Scientists Release Altantic Salmon into Beaverdam Brook
USGS Tunison Lab scientist Emily Waldt (right) assists Dan Bishop of the New York State Department of Environmental Conservation in releasing Atlantic salmon into Beaverdam Brook at the state's Salmon River Fish Hatchery.
Thousands of young Atlantic salmon are being released into Salmon River in an effort to restore this diminished Lake Ontario fish population, extending the sport fishing season by at least two months in Oswego County, N.Y.
During fall 2011 and spring 2012, U.S. Geological Survey scientists will stock Beaverdam, Orwell, and Trout Brooks and the main stem of the Salmon River in Oswego County with approximately 70,000 - 90,000 young Atlantic salmon, a native fish species that has been eliminated in Lake Ontario due to habitat loss and overfishing. The released fish will create a Lake Ontario egg source of salmon at sites where they can be readily captured as adults, spawned, and re-released into Lake Ontario tributaries.
Unlike the more prevalent Pacific salmon that spawn in Lake Ontario during the fall, Atlantic salmon begin returning to streams to spawn in early summer, extending the fishing season into July and August.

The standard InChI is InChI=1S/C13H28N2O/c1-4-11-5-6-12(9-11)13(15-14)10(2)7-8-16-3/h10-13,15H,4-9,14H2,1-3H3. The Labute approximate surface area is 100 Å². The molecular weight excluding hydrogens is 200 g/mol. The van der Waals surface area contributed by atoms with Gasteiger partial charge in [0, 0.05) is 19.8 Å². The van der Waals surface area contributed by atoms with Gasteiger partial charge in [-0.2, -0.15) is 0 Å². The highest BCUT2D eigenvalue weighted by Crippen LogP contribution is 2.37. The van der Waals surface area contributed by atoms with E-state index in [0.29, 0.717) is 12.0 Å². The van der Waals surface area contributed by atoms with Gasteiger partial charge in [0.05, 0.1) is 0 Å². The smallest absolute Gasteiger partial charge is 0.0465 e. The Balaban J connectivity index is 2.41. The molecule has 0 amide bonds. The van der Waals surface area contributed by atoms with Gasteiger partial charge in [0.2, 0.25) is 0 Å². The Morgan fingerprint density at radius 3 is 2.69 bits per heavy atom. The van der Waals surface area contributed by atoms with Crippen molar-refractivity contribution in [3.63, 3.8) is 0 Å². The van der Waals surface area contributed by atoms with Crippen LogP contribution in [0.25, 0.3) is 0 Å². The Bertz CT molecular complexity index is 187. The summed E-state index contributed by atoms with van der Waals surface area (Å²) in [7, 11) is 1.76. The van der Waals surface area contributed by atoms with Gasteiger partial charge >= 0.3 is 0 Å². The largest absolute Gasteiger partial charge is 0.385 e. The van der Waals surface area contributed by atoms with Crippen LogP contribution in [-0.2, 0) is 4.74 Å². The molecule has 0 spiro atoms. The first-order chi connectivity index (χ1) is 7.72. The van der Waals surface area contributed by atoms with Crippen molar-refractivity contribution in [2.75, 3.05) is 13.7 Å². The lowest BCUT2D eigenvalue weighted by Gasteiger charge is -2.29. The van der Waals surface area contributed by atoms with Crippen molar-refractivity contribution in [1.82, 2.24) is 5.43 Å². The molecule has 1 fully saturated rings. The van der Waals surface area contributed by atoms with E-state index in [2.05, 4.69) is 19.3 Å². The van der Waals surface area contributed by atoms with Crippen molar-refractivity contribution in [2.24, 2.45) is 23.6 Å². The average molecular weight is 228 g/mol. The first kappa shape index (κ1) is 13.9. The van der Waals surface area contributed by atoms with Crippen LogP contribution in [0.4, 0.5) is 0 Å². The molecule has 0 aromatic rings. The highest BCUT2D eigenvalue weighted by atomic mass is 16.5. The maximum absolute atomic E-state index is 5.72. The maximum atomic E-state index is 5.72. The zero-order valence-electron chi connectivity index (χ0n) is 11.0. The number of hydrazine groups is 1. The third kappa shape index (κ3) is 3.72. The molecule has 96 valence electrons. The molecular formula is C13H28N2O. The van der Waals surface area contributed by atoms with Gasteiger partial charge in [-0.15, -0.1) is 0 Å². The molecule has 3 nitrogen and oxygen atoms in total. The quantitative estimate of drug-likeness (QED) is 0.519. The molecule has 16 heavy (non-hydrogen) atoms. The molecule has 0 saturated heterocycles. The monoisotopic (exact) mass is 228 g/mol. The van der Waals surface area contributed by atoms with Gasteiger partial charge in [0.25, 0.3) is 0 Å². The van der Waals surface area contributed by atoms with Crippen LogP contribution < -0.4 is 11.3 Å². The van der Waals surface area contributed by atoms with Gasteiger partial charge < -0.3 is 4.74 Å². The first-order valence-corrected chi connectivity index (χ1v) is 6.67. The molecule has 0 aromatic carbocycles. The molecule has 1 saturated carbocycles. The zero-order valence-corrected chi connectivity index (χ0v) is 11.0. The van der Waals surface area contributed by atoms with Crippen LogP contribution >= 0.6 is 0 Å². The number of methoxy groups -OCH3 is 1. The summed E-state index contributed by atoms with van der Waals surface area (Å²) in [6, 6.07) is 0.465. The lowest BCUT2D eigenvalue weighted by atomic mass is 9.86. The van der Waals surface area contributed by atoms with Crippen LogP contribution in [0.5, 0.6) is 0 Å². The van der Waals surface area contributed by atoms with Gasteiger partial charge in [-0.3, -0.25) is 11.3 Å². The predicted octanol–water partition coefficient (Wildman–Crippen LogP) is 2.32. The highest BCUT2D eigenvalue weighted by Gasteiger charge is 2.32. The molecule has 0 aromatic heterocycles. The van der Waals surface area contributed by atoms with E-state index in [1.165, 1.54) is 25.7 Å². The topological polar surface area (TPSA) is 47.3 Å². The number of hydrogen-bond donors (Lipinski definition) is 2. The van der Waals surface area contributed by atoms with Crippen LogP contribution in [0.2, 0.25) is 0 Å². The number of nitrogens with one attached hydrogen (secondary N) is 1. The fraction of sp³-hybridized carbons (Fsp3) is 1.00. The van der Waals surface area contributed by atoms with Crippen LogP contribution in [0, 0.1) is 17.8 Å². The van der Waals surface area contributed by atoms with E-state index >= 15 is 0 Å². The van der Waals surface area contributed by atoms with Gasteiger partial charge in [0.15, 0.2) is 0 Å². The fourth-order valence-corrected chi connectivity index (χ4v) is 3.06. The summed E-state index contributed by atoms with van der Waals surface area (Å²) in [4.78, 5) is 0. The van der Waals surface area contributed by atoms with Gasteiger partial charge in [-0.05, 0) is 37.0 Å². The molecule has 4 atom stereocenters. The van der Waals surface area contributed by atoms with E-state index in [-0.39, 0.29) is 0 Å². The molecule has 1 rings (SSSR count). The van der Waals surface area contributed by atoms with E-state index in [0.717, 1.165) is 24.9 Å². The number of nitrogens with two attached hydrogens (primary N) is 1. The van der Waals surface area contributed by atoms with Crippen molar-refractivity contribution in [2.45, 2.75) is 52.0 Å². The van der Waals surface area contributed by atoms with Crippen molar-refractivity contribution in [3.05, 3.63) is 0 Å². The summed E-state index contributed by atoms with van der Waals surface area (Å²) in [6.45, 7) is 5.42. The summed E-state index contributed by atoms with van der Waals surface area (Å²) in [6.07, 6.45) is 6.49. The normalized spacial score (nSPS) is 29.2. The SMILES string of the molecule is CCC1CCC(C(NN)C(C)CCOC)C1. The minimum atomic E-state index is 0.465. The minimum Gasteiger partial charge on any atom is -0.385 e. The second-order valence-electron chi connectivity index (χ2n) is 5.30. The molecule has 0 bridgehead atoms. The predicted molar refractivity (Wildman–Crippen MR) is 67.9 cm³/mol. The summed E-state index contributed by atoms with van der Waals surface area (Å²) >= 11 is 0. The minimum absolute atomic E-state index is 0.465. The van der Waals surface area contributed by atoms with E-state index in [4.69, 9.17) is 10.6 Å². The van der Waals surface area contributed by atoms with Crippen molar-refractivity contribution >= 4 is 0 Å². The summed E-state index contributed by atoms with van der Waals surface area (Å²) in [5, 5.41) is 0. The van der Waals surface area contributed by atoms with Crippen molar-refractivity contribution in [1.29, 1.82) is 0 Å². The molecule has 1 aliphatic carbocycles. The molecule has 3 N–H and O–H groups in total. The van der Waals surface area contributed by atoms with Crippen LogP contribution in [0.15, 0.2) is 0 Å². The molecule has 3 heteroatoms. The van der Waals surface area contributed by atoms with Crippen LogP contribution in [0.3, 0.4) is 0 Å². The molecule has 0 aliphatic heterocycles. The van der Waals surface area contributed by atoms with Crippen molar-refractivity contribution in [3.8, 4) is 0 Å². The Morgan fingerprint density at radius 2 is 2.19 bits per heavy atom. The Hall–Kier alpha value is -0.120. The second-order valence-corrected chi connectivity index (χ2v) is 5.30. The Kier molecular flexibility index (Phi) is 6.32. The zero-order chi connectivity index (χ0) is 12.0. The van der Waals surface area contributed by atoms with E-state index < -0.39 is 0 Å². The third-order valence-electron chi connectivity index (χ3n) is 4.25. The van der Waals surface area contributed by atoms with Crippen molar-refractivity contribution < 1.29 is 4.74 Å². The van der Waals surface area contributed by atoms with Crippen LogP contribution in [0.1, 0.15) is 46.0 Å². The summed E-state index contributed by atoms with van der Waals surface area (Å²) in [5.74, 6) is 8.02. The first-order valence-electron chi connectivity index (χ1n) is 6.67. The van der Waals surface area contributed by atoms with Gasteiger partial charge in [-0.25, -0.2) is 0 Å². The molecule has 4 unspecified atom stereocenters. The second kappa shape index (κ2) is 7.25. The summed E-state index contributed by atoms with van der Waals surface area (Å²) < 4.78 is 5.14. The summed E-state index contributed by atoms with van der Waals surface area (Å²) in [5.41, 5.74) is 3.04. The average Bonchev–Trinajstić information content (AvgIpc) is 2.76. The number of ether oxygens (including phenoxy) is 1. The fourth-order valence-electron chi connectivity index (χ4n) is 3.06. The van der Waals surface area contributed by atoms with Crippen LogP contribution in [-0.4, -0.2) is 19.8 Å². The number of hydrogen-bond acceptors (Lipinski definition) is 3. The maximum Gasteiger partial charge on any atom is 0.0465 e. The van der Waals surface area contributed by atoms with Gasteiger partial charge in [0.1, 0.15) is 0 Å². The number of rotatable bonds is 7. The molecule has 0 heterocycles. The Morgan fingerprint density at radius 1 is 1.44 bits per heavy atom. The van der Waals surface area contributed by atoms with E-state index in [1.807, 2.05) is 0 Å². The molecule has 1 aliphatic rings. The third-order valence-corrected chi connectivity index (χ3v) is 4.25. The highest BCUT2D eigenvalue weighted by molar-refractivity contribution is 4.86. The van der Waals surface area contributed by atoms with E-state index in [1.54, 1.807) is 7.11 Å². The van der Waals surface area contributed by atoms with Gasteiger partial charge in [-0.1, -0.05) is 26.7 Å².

"This early return of adult Atlantic salmon should extend the fishing season by at least two months, which may provide economic benefits to Oswego County," said USGS scientist Jim Johnson with the Tunison Laboratory of Aquatic Science.
The Oswego County salmon release is part of a coordinated effort among the USGS Great Lakes Science Center and state, tribal, and Canadian fishery resource managers to restore Atlantic salmon in the Lake Ontario/St. Lawrence River drainage system.
Funding for the USGS Tunison Laboratory's salmon rearing capabilities comes from the Great Lakes Restoration Initiative and from a 2005 Congressional appropriation.